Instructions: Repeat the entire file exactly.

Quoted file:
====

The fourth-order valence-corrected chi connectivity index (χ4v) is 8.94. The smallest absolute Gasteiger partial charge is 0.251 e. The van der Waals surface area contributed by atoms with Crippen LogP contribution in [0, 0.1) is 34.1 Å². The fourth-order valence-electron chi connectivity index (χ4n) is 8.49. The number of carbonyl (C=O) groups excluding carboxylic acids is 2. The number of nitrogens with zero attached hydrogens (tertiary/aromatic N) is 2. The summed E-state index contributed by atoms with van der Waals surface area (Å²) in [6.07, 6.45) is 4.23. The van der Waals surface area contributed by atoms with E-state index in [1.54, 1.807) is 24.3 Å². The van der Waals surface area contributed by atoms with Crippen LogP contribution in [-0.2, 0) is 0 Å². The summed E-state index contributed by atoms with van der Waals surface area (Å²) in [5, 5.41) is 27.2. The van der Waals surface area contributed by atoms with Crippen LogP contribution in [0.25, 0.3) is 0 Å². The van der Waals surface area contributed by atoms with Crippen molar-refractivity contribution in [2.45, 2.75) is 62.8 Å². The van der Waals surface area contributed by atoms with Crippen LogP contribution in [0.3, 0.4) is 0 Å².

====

The fourth-order valence-corrected chi connectivity index (χ4v) is 8.94. The smallest absolute Gasteiger partial charge is 0.251 e. The van der Waals surface area contributed by atoms with Crippen LogP contribution in [0, 0.1) is 34.1 Å². The fourth-order valence-electron chi connectivity index (χ4n) is 8.49. The number of carbonyl (C=O) groups excluding carboxylic acids is 2. The number of nitrogens with zero attached hydrogens (tertiary/aromatic N) is 2. The summed E-state index contributed by atoms with van der Waals surface area (Å²) in [6.07, 6.45) is 4.23. The van der Waals surface area contributed by atoms with E-state index in [1.54, 1.807) is 24.3 Å². The van der Waals surface area contributed by atoms with Crippen LogP contribution in [-0.2, 0) is 0 Å². The summed E-state index contributed by atoms with van der Waals surface area (Å²) in [5, 5.41) is 27.2. The van der Waals surface area contributed by atoms with Crippen LogP contribution in [0.25, 0.3) is 0 Å². The van der Waals surface area contributed by atoms with Crippen molar-refractivity contribution in [2.45, 2.75) is 62.8 Å². The van der Waals surface area contributed by atoms with Crippen LogP contribution in [0.3, 0.4) is 0 Å².